Six swimmers got caught in a rip current on Sunday at New Hampshire’s Seabrook Beach, turning the beach into a dramatic rescue scene, reports The Boston Globe. Unfortunately, husband and wife Michael and Laura Cote were pulled from the water too late and died shortly after being rescued.
Matt Tomaszewski was one of the good Samaritans who jumped into the ocean after watching a sudden rip current pull the swimmers out to sea. Police officers, fire rescuers, and lifeguards were also called to the scene to help in the rescue mission.
Tomaszewski, a 29-year-old former basketball player for Syracuse University, was able to help two people grab onto his paddleboard and pull them to shore. He then returned to the water in search of an unconscious man who he wasn’t able to rescue with the other two swimmers.
He described the experience to WCVB-TV.
“I learned afterwards that the people I helped have three daughters, and I’m a father myself, so when I was running out there, I was thinking about saving as many people as I can. And on my way back in, it was all thinking about my family…It was the toughest thing I’ve ever been through.”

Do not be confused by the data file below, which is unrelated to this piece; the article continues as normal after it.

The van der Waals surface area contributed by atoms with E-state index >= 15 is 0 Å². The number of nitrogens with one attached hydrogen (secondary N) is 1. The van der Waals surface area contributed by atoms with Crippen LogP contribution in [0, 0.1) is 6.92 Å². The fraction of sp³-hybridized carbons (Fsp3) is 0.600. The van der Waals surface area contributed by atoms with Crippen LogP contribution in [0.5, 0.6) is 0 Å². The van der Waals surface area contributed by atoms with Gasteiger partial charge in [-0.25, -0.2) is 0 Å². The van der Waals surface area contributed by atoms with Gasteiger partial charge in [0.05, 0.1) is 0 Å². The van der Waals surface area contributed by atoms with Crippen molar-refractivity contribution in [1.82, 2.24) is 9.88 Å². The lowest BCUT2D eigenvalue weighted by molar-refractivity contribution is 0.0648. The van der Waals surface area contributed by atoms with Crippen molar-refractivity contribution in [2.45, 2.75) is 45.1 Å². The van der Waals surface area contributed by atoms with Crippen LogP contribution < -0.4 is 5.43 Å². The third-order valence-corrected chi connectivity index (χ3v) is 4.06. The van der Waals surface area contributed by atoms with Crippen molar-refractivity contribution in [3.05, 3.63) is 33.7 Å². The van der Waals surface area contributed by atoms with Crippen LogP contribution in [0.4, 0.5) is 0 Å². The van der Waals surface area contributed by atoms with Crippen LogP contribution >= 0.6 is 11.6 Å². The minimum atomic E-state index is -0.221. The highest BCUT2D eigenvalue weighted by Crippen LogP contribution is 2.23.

While four of the swimmers were rescued and brought safely to shore, 49-year-old Michael Cote and 47-year-old Laura Cote, of Methuen, Massachusetts, were removed separately from the water, both of them unconscious. First responders attempted to revive Michael with CPR on shore before he was brought to a hospital alongside his wife. Michael was pronounced dead on Sunday while Laura passed away Monday morning.
A memorial service was held for the Cotes on Monday at St. Francis of Assisi Parish. Michael Tompkins, a deacon at Saint Francis of Assisi Parish, knew the family well and described them as “good people to be with, very special people.” He added, “they will be sorely missed here at the parish,” writes The Boston Globe.
Michael’s father, Richard Cote, spoke about his shock at his home in Methuen, saying that the family’s faith was helping them grieve.
“We lost two good people yesterday. They were nice people who would do anything for you.”
John Jensenius, a meteorologist with the National Weather Service, said that Seabrook Beach was at a low risk for rip currents on Sunday, although the water was choppy.
“It was not a day when we were expecting really strong rip currents in the area,” The Boston Globe cites him.